Craniodiaphyseal dysplasia

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Craniodiaphyseal dysplasia
Other names: CDD or Lionitis
Craniodiaphyseal dysplasia has an autosomal recessive pattern of inheritance[1]

Craniodiaphyseal dysplasia (CDD), also known as lionitis, is an extremely rare autosomal recessive bone disorder that causes calcium to build up in the skull, disfiguring the facial features and reducing life expectancy.

These calcium deposits decrease the size of cranial foramina, and can decrease the circumference of the cervical spinal canal. In the few cases recorded, most of the sufferers died in childhood.

Signs and symptoms

The clinical presentation includes the following:[2]


The underlying genetics are uncertain.[3]


Cranial osteosclerosis and hyperostosis; facial bones and base of the skull are severely hyperostosed.

Among the medical signs are dacryocystitis, seizures, intellectual disability, and paralysis, each of which is a complication resulting from the diminutive foramina. A common sign reported as a result of the disease has been widely spaced eyes.[4]


In terms of treatment, there is no cure for this condition, management depends on the symptoms displayed by the affected individual[5]


Peter Bogdanovich's 1985 drama film Mask drew public attention to the case of Roy L. "Rocky" Dennis, an American boy who died of the disorder in 1978.[citation needed]

In the American medical drama Grey's Anatomy episode "Yesterday", Jesse Plemons plays a teenage boy suffering from lionitis. The main character of the two-issue comic book miniseries Friday the 13th: How I Spent My Summer Vacation by Wildstorm Productions is a 13-year-old boy suffering from the disorder. In the anthology television series [[American Horror Story]] season 1, Beauregard, the brother of Tate and Adelaide, suffered from lionitis.[citation needed]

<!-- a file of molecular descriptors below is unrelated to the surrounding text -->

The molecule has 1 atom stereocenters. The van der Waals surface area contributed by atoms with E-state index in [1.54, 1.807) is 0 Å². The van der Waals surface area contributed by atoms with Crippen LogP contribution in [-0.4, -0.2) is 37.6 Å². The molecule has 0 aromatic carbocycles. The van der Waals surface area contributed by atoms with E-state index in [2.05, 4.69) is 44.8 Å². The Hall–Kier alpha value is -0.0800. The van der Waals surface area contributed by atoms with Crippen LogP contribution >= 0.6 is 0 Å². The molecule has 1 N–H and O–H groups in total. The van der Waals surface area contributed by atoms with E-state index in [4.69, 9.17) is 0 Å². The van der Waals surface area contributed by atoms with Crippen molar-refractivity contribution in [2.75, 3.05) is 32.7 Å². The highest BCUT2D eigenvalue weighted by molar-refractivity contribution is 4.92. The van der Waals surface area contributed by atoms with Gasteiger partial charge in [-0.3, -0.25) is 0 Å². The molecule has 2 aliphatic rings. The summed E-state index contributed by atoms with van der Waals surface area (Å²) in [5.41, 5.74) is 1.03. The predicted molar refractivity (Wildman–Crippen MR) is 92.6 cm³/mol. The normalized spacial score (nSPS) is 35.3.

See also


  1. "OMIM Entry - 218300 - CRANIODIAPHYSEAL DYSPLASIA; CDD". Archived from the original on 19 January 2022. Retrieved 9 July 2017.
  2. "Craniodiaphyseal dysplasia - About the Disease - Genetic and Rare Diseases Information Center". Archived from the original on 27 July 2021. Retrieved 12 July 2022.
  3. Brueton LA, Winter RM (November 1990). "Craniodiaphyseal dysplasia". J. Med. Genet. 27 (11): 701–6. doi:10.1136/jmg.27.11.701. PMC 1017262. PMID 2277386.
  4. Reichenberger, Ernst; Chen, I.-Ping (1993), Adam, Margaret P.; Ardinger, Holly H.; Pagon, Roberta A.; Wallace, Stephanie E. (eds.), "Craniometaphyseal Dysplasia, Autosomal Dominant", GeneReviews®, Seattle (WA): University of Washington, Seattle, PMID 20301634, archived from the original on 2020-10-22, retrieved 2021-01-18
  5. Mankin, H. J. (23 September 2013). Rare Genetic Disorders That Affect the Skeleton. AuthorHouse. p. 75. ISBN 978-1-4918-1504-5. Archived from the original on 15 July 2022. Retrieved 13 July 2022.

External links

External resources